First: no, didn’t create a new framework, so no worries. (JSDocScript isn’t really a thing, I think). Second: just use Typescript! But when you can’t… then read on!
There are a bunch of benefits to using Typescript, everyone knows that.
The problem is that this isn’t true for the people of the past (poor them), so you will probably still find a lot of legacy projects in Vanilla JS.
So, before you start crying, again, because the IDE doesn’t help you with anything and rage over hours wasted because of a typo that the framework just said “hey there’s an error” and then you in vain kept asking the screen with “yes, I know there’s an error, but WHERE?” and then the framework just like “¯_(ツ)_/¯”. (If this is based on real events? I won’t confirm nor deny.)
Anyway… the more you use Typescript, the more you feel like missing a limb when you have to use Vanilla JS, but the thing people don’t tell you is: JSDOC!
I put together a little Todo example for you to play with:
(don’t mind the example much… have I ever said that I’m awful at creating examples?)
Anyway, for this you need to open an IDE to check all the types, I also left a lot of comments.
Yes, this is React, but you can use JSDOC with anything!
They are just comments that your IDE interprets, so there’s no need to “compile” them.
I’m of the opinion that your documentation (and JSDoc, even TS, is a type of documentation) needs to be the closest it can be to where you use it.
But for some cases where you can create a
d.ts file that will help you and your colleagues with advanced stuff. And that will totally ignored by compilers and anything else!
I usually create it to copy utilities that JSDoc might not support out of the box or any utility I might need (doing
extend this or
infer with multiple generics is really hard in JSDoc (although not impossible for many things, mind you)).
Unfortunately, JSDoc is not TS. Not only that, it’s really limited in what it can do.
Don’t get me wrong. It’s amazing in what it can do, but there are things it just can’t.
Not only that, it’s verbose! You need a lot to do the same as with TS.
And an important one: from what I understood, the way the JSDoc comments are interpreted into usable types might be different depending on the IDE… if you’re using VSCode you can do anything you’ll find out there about it, but for others, I’m not sure.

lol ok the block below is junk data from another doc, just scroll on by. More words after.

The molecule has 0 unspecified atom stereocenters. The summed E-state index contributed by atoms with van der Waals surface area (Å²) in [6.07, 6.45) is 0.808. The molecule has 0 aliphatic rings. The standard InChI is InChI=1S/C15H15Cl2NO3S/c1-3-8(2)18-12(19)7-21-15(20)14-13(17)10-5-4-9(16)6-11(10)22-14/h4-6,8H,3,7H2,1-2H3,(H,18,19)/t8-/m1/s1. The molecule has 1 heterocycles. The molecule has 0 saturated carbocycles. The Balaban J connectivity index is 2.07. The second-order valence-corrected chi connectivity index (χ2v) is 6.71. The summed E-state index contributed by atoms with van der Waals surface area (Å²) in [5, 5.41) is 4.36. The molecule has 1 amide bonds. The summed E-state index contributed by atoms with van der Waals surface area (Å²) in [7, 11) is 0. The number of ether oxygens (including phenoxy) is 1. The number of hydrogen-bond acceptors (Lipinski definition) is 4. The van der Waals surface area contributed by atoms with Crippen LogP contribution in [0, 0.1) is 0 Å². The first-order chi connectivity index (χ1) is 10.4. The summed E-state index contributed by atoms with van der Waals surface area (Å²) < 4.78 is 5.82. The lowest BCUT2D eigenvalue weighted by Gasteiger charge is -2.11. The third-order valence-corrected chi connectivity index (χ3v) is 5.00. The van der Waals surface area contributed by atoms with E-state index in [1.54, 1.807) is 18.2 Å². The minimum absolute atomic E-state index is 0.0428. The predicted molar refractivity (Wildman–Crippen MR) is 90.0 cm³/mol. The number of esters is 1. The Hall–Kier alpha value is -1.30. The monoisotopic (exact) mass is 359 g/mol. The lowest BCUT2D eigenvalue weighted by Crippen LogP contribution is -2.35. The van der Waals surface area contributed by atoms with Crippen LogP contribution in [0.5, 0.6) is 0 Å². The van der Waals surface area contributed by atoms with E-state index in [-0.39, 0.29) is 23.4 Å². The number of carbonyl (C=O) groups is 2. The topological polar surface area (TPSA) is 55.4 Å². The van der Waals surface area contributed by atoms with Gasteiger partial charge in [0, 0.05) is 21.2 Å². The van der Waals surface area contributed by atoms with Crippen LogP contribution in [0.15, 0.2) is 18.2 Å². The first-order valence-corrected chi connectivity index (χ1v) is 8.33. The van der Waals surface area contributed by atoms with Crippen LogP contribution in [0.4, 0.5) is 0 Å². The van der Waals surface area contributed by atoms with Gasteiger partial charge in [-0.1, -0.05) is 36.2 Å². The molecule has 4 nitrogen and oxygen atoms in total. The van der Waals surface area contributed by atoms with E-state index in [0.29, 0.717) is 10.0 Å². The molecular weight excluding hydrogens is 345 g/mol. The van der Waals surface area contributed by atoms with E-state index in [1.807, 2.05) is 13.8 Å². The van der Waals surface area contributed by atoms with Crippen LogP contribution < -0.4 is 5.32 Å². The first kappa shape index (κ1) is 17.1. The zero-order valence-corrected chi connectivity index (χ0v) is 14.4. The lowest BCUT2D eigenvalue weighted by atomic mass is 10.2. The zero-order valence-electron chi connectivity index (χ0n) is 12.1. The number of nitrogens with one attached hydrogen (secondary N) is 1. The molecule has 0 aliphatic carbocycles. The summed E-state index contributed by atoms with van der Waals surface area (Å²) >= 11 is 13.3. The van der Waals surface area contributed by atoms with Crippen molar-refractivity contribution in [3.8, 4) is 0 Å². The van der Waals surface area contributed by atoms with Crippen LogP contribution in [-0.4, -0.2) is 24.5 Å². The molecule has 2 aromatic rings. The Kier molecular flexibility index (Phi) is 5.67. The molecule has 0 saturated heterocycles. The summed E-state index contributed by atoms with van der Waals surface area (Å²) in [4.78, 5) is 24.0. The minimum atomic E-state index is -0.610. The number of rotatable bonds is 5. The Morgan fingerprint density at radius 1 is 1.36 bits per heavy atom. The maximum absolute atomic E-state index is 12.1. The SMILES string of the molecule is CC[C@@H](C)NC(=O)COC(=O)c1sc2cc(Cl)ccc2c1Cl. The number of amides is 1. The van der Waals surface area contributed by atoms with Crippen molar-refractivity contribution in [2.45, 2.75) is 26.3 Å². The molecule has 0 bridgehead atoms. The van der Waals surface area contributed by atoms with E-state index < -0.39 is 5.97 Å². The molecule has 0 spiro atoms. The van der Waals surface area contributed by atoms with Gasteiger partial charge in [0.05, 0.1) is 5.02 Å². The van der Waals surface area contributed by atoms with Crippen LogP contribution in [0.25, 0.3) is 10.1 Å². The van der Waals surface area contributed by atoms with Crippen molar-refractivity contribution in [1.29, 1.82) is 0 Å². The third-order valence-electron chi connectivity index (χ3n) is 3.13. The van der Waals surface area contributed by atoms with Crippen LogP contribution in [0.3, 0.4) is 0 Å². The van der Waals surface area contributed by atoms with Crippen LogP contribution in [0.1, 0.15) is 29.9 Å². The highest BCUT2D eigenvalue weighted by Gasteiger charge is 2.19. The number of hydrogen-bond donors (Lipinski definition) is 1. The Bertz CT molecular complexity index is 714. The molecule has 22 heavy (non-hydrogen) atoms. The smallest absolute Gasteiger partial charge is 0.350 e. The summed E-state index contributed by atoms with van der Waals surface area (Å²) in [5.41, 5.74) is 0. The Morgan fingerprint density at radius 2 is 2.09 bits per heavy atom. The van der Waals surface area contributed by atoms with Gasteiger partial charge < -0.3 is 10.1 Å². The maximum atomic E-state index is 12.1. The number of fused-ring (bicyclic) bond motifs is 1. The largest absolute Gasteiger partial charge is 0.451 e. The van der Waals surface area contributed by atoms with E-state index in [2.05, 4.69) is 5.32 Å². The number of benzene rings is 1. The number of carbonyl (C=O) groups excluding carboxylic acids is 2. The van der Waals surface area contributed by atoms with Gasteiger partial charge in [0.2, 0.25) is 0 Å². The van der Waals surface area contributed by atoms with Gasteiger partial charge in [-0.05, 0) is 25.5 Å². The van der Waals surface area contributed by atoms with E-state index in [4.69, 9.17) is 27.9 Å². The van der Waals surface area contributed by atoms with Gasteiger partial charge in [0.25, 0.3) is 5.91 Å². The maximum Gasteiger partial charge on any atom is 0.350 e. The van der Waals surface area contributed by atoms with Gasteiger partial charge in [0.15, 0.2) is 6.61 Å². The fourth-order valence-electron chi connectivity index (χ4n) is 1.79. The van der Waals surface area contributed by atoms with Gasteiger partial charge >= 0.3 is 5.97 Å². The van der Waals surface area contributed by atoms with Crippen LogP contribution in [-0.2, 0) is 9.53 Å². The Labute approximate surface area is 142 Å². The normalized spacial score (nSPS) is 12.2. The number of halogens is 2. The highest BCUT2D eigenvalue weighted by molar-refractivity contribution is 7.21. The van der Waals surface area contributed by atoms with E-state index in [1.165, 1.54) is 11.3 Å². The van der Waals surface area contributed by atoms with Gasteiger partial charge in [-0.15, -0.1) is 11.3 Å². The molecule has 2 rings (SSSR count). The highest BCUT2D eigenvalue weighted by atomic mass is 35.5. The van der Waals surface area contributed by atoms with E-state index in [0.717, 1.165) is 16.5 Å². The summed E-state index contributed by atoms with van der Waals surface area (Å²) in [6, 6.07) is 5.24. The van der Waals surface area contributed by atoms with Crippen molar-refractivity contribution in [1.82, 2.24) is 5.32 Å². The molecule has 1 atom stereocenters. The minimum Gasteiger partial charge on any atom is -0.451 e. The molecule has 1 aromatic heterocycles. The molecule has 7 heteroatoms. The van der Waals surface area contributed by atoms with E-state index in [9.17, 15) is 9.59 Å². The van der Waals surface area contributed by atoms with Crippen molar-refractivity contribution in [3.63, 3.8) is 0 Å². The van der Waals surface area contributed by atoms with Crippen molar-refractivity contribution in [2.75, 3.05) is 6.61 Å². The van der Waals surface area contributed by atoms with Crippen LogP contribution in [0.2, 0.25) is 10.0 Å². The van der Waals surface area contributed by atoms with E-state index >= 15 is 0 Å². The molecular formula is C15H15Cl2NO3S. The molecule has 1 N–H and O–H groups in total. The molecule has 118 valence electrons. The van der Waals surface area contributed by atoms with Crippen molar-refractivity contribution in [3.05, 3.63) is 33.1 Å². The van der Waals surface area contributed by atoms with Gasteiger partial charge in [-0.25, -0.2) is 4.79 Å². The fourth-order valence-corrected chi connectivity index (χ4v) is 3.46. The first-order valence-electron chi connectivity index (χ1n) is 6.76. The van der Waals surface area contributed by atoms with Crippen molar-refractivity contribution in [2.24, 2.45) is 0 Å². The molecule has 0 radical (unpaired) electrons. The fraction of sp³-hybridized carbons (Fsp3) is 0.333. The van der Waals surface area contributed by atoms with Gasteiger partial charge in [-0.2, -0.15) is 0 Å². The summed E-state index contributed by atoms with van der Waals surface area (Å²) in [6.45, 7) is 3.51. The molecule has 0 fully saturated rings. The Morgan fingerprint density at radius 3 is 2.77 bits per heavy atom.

How to start
If you check the example again, you will see a
// @ts-check at the top of the file.
You will need this in every file you want to be checked or you can add
checkJs: true to a
jsconfig.json (in this case, you can add a
// @ts-nocheck to the files you don’t want checking.
You also want, in your VSCode settings, to search and check true
checkJs or add
"js/ts.implicitProjectConfig.checkJs": true to the settings JSON.
When to start
If you’re in a legacy project and like TS, but you have JS and can’t migrate to TS, for any reason, then start NOW!
You can start with the feature/fix you’re working on, then expand to utilities… also, bring your colleagues on it with you!
And when you just show the “magic” of types working to your fellow programmers, then I don’t think you need arguments.
The less you wait, the fewer problems you’ll have (and you’ll probably have enough of them). So, the first thing you have to do is set stuff up and start sprinkling the types (VSCode is really smart, so you don’t really need to type everything and the more you do, the more you’ll be helped by it).
My experience with the adoption
In my case, I ended up using a whole day or two just making and passing types that the frontend was using, but because I never had to think about actually typing them, then I had a lot of problems even figuring out what I had in there (I was just coming back from vacations).
I still had a lot of problems thereafter (it was a HUGE feature), but it’s totally worth it! Every time it just knows what I’m using and gives me completions and errors on typos… it’s bliss.
Sources you can use
The official docs (which are really bad TBH)
The typescript one (that doesn’t really help much, but hey! all of this is powered by TS)
And then there are a lot of people who already wrote about this, this one is a little outdated, but still gives a lot of good info and saved me more than a few times